FOR IMMEDIATE RELEASE
January 20, 1999
Biden Introduces Violence Against Women Act II
WASHINGTON -- Sen. Joseph R. Biden, Jr., has introduced the Violence Against Women Act II, a bill that extends and strengthens his original 1994 "VAWA" bill through 2002.
"Thanks to the great success of the original Act, women and children now have access to shelters that provide a safe haven from abuse; police officers are trained to identify abusers and help victims; and victims of domestic violence and assault have access to counseling and legal assistance," Biden said in a Senate floor statement yesterday.
"The time when a woman had to suffer -- in silence and alone -- because the criminal who abuses her happens to be her husband or boyfriend is on its way to becoming ancient history," Biden said.
"But just because we have had some success does not mean we can become complacent and abandon the fight against domestic violence," Biden said. "The legislation I am introducing today has one simple goal: make more women and their children safe."
A central part of the bill would extend The Violent Crime Reduction Trust Fund, due to expire in 2000, through 2002. The trust fund provides money for police, courts, prosecutors, judges and shelters in a comprehensive effort to combat violence against women.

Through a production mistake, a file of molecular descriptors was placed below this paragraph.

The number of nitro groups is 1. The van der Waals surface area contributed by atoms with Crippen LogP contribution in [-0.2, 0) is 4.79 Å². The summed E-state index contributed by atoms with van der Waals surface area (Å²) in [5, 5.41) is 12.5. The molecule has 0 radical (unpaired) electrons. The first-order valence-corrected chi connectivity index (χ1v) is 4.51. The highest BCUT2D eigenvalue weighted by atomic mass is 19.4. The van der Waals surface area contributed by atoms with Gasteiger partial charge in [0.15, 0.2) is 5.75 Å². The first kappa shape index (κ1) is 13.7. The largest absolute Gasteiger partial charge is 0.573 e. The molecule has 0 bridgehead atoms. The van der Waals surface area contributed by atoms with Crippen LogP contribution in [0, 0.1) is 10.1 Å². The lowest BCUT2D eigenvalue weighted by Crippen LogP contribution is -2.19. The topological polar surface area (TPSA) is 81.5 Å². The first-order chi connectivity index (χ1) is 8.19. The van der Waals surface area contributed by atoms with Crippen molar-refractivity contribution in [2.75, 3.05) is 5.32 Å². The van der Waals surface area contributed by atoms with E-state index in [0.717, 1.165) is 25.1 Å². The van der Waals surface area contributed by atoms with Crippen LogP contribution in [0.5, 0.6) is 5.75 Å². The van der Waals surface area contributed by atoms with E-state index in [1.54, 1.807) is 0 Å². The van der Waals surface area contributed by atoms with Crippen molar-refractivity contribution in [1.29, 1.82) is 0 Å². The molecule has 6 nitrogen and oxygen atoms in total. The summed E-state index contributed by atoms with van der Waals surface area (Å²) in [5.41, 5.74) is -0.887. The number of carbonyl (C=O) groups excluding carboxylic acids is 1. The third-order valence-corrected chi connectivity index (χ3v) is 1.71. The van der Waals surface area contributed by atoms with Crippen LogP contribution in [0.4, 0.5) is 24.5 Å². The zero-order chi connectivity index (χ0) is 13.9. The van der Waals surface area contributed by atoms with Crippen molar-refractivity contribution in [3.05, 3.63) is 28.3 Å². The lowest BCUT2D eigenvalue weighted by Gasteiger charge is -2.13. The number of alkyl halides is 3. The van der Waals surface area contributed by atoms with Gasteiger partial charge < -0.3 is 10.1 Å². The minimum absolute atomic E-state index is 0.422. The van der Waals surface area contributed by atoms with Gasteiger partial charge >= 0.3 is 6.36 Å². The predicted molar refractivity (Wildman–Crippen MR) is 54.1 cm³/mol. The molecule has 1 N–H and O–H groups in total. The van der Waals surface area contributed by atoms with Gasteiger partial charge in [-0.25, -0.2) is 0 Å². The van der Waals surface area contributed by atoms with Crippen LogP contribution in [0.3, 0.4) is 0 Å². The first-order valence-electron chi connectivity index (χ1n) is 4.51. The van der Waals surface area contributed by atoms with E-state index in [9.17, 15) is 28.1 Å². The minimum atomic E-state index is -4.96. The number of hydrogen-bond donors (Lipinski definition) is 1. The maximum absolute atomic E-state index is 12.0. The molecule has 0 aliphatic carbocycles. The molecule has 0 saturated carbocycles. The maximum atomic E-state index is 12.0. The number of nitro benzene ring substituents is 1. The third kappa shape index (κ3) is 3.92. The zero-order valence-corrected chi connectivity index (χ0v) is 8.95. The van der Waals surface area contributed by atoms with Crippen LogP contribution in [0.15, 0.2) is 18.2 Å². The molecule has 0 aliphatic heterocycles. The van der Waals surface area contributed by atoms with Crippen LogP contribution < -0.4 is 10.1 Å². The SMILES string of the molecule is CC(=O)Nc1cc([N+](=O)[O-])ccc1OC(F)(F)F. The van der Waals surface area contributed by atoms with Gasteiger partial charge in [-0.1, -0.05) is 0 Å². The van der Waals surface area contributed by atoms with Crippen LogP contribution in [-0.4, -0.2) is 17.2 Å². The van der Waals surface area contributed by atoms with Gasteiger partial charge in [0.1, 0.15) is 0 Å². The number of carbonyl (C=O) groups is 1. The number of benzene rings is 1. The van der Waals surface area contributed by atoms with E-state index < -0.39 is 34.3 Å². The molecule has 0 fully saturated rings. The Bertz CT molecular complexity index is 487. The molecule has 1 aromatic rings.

Another key provision of the bill strengthens the enforcement of "stay-away" orders across state lines. Often a victim of domestic violence enters a state where local law enforcement may not recognize a valid protection order from another state. To address this problem, the measure frees up grant money to facilitate information sharing between states, encourages states to enter into cooperative agreements with each other, and calls on the Justice Department to provide technical guidance to state and local police.
Other measures in the bill would:
• boost spending for more women's shelters;
• end insurance discrimination against battered women;
• extend the Family and Medical Leave Act to cover court appearances by battered women; and
• target the "date rape drug," Rohypnol, with maximum federal penalties.